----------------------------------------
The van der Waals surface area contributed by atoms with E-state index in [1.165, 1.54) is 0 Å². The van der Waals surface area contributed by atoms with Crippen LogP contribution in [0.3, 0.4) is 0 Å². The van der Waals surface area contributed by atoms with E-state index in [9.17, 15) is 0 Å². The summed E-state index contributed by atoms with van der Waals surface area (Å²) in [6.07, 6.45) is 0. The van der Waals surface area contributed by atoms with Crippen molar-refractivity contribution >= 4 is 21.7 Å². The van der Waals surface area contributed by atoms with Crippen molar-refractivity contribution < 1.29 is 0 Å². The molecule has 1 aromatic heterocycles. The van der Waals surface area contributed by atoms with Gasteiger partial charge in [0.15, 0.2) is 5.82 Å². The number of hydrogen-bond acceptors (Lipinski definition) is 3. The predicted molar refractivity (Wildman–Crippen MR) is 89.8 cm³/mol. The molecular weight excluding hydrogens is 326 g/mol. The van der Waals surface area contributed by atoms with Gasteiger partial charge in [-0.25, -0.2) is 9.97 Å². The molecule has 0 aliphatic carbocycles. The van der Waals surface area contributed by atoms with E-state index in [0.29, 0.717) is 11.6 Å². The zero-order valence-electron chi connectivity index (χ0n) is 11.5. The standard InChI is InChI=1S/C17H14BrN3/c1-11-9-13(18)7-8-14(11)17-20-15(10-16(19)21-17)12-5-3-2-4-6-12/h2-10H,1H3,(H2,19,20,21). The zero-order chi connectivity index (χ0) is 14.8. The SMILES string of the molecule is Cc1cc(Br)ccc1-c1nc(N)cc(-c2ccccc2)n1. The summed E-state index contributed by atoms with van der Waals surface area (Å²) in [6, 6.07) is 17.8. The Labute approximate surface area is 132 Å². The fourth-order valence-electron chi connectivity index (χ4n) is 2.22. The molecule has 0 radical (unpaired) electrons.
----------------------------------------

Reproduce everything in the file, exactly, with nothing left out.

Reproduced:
The van der Waals surface area contributed by atoms with E-state index in [1.165, 1.54) is 0 Å². The van der Waals surface area contributed by atoms with Crippen LogP contribution in [0.3, 0.4) is 0 Å². The van der Waals surface area contributed by atoms with E-state index in [9.17, 15) is 0 Å². The summed E-state index contributed by atoms with van der Waals surface area (Å²) in [6.07, 6.45) is 0. The van der Waals surface area contributed by atoms with Crippen molar-refractivity contribution >= 4 is 21.7 Å². The van der Waals surface area contributed by atoms with Crippen molar-refractivity contribution < 1.29 is 0 Å². The molecule has 1 aromatic heterocycles. The van der Waals surface area contributed by atoms with Gasteiger partial charge in [0.15, 0.2) is 5.82 Å². The number of hydrogen-bond acceptors (Lipinski definition) is 3. The predicted molar refractivity (Wildman–Crippen MR) is 89.8 cm³/mol. The molecular weight excluding hydrogens is 326 g/mol. The van der Waals surface area contributed by atoms with Gasteiger partial charge in [-0.25, -0.2) is 9.97 Å². The molecule has 0 aliphatic carbocycles. The van der Waals surface area contributed by atoms with E-state index in [0.29, 0.717) is 11.6 Å². The zero-order valence-electron chi connectivity index (χ0n) is 11.5. The standard InChI is InChI=1S/C17H14BrN3/c1-11-9-13(18)7-8-14(11)17-20-15(10-16(19)21-17)12-5-3-2-4-6-12/h2-10H,1H3,(H2,19,20,21). The zero-order chi connectivity index (χ0) is 14.8. The SMILES string of the molecule is Cc1cc(Br)ccc1-c1nc(N)cc(-c2ccccc2)n1. The summed E-state index contributed by atoms with van der Waals surface area (Å²) in [6, 6.07) is 17.8. The Labute approximate surface area is 132 Å². The fourth-order valence-electron chi connectivity index (χ4n) is 2.22. The molecule has 0 radical (unpaired) electrons.